Schematic illustration of the device structure of the WBPD. λ1 indicates shorter-wavelength incident light, λ2 indicates longer-wavelength incident light.
“Optoelectronic sensors that can switch their photocurrent direction based on the wavelength of incident light are an important building block in novel optical logic gates, color sensors, and photocatalysts,” explain Takashi Ikuno and Masaki Hasegawa at the Toyota Central R&D Labs in Japan in their latest report. However existing wavelength-dependent bipolar photodetectors (WBPD) based on liquid electrolytes are too slow for future optoelectronic devices and logic gates. Ikuno and Hasegawa describe the first all solid-state WBPD, and not only demonstrate faster response times, but tunable switching wavelengths as well.
In existing devices two different materials with different optical properties are used to create wavelength-dependent photocurrents carried by an electrolyte. However the low carrier mobilities in liquid electrolytes makes the response times slow. Instead the Toyota researchers’ calculations show that if they use a semiconductor film with a band structure that increases or decreases at both the rear and front surfaces – giving the band structure a U or upside-down U shape - it will be capable of photocurrents with wavelength-dependent switching.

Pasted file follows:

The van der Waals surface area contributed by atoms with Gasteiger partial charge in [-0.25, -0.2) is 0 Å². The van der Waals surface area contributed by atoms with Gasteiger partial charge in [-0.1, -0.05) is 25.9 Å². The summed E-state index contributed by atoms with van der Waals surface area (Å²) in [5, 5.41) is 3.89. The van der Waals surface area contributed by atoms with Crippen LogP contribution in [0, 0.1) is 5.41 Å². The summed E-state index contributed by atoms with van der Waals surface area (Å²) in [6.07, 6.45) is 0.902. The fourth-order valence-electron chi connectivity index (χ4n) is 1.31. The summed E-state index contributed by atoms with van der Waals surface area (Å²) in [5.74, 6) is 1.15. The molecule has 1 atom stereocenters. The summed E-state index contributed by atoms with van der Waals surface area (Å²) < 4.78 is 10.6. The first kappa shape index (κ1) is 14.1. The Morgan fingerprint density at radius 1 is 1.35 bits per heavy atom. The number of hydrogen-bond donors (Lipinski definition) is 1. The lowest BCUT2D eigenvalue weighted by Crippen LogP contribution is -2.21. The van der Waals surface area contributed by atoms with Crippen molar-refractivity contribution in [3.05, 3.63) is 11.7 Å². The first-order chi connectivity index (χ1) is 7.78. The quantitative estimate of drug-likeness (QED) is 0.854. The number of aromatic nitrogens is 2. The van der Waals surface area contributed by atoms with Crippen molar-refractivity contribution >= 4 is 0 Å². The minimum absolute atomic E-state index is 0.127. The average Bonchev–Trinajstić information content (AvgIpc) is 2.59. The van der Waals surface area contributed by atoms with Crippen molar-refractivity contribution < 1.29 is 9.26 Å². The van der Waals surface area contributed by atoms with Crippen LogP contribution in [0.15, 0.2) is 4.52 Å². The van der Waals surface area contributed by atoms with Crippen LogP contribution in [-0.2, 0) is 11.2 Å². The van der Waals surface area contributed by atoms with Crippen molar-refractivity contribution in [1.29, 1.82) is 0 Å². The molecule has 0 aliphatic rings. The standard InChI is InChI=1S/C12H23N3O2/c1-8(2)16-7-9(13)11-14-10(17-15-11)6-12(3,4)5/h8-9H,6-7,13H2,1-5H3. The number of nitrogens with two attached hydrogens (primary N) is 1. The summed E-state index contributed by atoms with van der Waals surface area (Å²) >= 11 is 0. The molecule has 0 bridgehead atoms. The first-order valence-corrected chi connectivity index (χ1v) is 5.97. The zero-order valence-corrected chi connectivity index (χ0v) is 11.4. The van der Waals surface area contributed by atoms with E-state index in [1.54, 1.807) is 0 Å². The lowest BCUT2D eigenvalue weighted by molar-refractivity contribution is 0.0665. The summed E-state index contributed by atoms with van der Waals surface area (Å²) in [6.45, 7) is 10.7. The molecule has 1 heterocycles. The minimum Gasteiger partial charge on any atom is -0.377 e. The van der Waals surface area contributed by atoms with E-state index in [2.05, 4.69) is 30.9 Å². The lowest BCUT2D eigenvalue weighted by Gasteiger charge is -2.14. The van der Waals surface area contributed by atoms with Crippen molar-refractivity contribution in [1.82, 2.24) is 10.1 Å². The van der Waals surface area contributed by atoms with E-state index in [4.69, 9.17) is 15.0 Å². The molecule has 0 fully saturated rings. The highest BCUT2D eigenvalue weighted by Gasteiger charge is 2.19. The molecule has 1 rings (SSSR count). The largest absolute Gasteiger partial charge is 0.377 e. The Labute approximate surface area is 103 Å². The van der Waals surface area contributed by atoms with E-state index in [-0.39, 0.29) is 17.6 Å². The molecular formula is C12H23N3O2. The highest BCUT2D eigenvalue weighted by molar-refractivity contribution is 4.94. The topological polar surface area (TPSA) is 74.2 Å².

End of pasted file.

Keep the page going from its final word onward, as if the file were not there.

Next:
Their device exploits the wavelength-dependent penetration of photons in semiconductors. Shorter wavelengths are more readily absorbed than long, so shorter wavelengths will have a higher distribution of excited electrons near the front surface whereas at longer wavelengths the distribution is greater deeper into the material. Taking into account drift and diffusion processes, this causes photocurrents in opposite directions for short- and long- wavelength incident light. The thickness of the device affects the distribution of photoexcited carriers as a result of the wavelength-dependent absorption, allowing tunable switching wavelengths as well.
The researchers demonstrate their approach using a tungsten disulphide film, with front and rear ends modified by oxidation and sulphurization. The faster microsecond response gave the device “significant advantages over previously reported wavelength-dependent photodetectors using molecules and electrolytes.”